Intracytoplasmic Sperm Injections
Sperm Motility
Parenting
Fertilization in Vitro
Semen
Immune System
Wounds and Injuries

Keywords

  • Assisted reproductive techniques
  • Ejaculation
  • Electroejaculation
  • Infertility
  • Intravaginal insemination
  • Parenting
  • Penile vibratory stimulation
  • Retrograde ejaculation
  • Semen quality
  • Spinal cord injury
  • Surgical sperm retrieval

ASJC Scopus subject areas

  • Urology

Cite this

Fode, M., Krogh-Jespersen, S., Brackett, N., Ohl, D. A., Lynne, C. M., & Sønksen, J. (2011). Ejaculatory disorders in men with spinal cord injury. European Urological Review, 6(1), 49-55.

Ejaculatory disorders in men with spinal cord injury. / Fode, Mikkel; Krogh-Jespersen, Sheila; Brackett, Nancy; Ohl, Dana A.; Lynne, Charles M; Sønksen, Jens.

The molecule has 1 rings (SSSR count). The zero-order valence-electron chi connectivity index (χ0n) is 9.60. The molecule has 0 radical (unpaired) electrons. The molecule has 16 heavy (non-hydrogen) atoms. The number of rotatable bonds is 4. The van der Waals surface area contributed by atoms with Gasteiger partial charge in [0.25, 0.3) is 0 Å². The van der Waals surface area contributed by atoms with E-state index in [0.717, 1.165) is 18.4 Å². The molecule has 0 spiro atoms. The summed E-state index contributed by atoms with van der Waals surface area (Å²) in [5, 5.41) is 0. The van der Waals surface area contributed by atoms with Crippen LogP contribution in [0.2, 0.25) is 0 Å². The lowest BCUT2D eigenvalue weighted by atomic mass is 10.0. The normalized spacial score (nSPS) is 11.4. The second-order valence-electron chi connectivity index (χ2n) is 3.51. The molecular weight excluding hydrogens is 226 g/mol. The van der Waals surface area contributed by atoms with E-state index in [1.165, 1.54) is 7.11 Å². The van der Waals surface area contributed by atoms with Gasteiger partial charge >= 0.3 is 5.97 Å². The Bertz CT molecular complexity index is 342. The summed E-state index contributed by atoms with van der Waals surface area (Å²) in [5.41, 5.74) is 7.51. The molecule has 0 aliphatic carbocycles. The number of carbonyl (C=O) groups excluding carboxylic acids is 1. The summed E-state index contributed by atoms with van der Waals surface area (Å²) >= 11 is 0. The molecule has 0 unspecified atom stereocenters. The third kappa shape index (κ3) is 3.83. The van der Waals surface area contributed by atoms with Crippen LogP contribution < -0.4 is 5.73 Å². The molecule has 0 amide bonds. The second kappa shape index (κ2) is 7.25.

In: European Urological Review, Vol. 6, No. 1, 01.12.2011, p. 49-55.

Research output: Contribution to journalArticle

Fode, M, Krogh-Jespersen, S, Brackett, N, Ohl, DA, Lynne, CM & Sønksen, J 2011, 'Ejaculatory disorders in men with spinal cord injury', European Urological Review, vol. 6, no. 1, pp. 49-55.
Fode M, Krogh-Jespersen S, Brackett N, Ohl DA, Lynne CM, Sønksen J. Ejaculatory disorders in men with spinal cord injury. European Urological Review. 2011 Dec 1;6(1):49-55.
Fode, Mikkel ; Krogh-Jespersen, Sheila ; Brackett, Nancy ; Ohl, Dana A. ; Lynne, Charles M ; Sønksen, Jens. / Ejaculatory disorders in men with spinal cord injury. In: European Urological Review. 2011 ; Vol. 6, No. 1. pp. 49-55.
@article{820d382a2b944e5b9ce3da512cb82626,
title = "Ejaculatory disorders in men with spinal cord injury",